Istanbul (CNN) -- After meeting with Turkey's president in advance of multinational discussions on Iran's nuclear program, Iranian President Mahmoud Ahmadinejad said he hopes the talks will be productive but stressed that international sanctions "have no impact on Iran's decision-making process" and "have always failed."
Ahmadinejad and Turkish President Abdullah Gul, along with ministers of the two countries, met separately Thursday after the 11th summit meeting of the Economic Cooperation Organization at the Ciragan Palace in Istanbul. Leaders and delegations from Afghanistan, Pakistan and other Central Asian countries also attended the summit, which aims to promote regional economic development and cooperation among member states.
Discussions between Iran and what is known as the P5 plus 1 -- the five permanent members of the U.N. Security Council (the United States, Britain, France, Russia and China) plus Germany -- are to be held in Istanbul in January. This second round of talks was agreed to after two days of discussions between Iran and the six-nation group this month in Geneva, Switzerland.
Though Turkey will have no direct role in the January discussions, "It is in our advantage as well as Iran's that the matter is resolved through diplomatic ways," Gul said.
"Turkey has important contributions. It is important that progress is made in the content of these meetings," he added.
The United States, other Western countries and Israel fear that Iran wants to develop nuclear weapons, an allegation Tehran has steadfastly denied, saying its nuclear program is strictly for peaceful purposes. Iran already faces stiff sanctions from the international community because it has continued to enrich uranium.
"We hope the Istanbul meeting becomes a good meeting with lasting results," Ahmadinejad said during a news conference Thursday. However, he said, "Sanctions have no impact on Iran's decision-making process ... and sanctions have always failed. ... Our enemies cannot harm our very strong economy by imposing sanctions on Iran."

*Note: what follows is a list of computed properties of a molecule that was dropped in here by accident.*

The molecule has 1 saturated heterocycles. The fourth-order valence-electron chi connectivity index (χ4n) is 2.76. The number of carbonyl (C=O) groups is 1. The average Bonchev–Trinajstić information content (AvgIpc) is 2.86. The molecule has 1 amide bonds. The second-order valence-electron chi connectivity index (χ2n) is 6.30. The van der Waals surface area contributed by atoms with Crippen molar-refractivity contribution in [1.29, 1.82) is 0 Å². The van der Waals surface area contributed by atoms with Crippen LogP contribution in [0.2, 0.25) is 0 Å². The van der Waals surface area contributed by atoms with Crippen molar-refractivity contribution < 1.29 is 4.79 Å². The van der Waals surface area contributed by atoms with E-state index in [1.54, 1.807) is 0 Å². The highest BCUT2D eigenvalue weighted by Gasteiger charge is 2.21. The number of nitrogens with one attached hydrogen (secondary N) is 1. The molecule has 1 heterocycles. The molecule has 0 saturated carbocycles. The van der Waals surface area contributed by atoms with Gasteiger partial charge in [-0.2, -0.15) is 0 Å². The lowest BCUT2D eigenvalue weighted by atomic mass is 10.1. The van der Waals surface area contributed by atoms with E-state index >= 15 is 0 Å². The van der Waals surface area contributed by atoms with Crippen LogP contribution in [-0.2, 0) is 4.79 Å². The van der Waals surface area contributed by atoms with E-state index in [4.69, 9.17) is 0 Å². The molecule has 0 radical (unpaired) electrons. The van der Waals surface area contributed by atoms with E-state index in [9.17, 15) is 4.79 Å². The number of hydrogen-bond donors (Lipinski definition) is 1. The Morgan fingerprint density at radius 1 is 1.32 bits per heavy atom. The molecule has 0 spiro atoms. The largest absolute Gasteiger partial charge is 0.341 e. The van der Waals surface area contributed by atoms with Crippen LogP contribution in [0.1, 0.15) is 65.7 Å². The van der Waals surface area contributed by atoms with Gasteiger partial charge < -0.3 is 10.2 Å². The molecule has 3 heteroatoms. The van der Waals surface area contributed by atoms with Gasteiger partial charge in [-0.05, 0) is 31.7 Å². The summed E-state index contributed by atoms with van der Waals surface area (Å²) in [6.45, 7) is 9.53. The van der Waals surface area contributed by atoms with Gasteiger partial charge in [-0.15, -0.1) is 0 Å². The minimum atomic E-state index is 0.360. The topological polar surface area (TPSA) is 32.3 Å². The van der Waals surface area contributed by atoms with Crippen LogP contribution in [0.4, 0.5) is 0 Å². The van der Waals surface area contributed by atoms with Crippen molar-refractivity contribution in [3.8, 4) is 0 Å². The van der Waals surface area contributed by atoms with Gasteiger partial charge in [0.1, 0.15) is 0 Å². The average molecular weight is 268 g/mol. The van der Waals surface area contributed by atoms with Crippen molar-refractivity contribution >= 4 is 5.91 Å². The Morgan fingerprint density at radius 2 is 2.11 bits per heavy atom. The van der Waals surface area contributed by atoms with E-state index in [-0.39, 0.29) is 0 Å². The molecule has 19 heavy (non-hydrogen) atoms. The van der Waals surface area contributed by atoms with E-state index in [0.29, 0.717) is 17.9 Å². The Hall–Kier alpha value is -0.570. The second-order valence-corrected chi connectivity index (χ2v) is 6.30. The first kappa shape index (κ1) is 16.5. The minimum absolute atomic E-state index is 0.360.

In a speech during the summit, Gul, who now assumes the rotating presidency of the Economic Cooperation Organization, pointed to the low levels of economic cooperation among member countries. "We need to develop the region and give back its former glory," he said, referring to the ancient silk and spice roads that ran through Central Asia.
Gul also called on member states that have not yet signed the Economic Cooperation Organization Trade Agreement to do so.
A declaration was issued at the end of the summit calling on member countries to have closer economic cooperation.
The Turkish president called the summit productive. He said Iraq made a bid to join the organization, which the member states welcomed.
The Economic Cooperation Organization, established in 1985, promotes regional economic development and cooperation. In addition to Turkey, Iran, Afghanistan and Pakistan, members include Azerbaijan, Kazakhstan, Kyrgyzstan, Tajikistan, Turkmenistan and Uzbekistan.
Azerbaijan will host the next group's summit in 2012.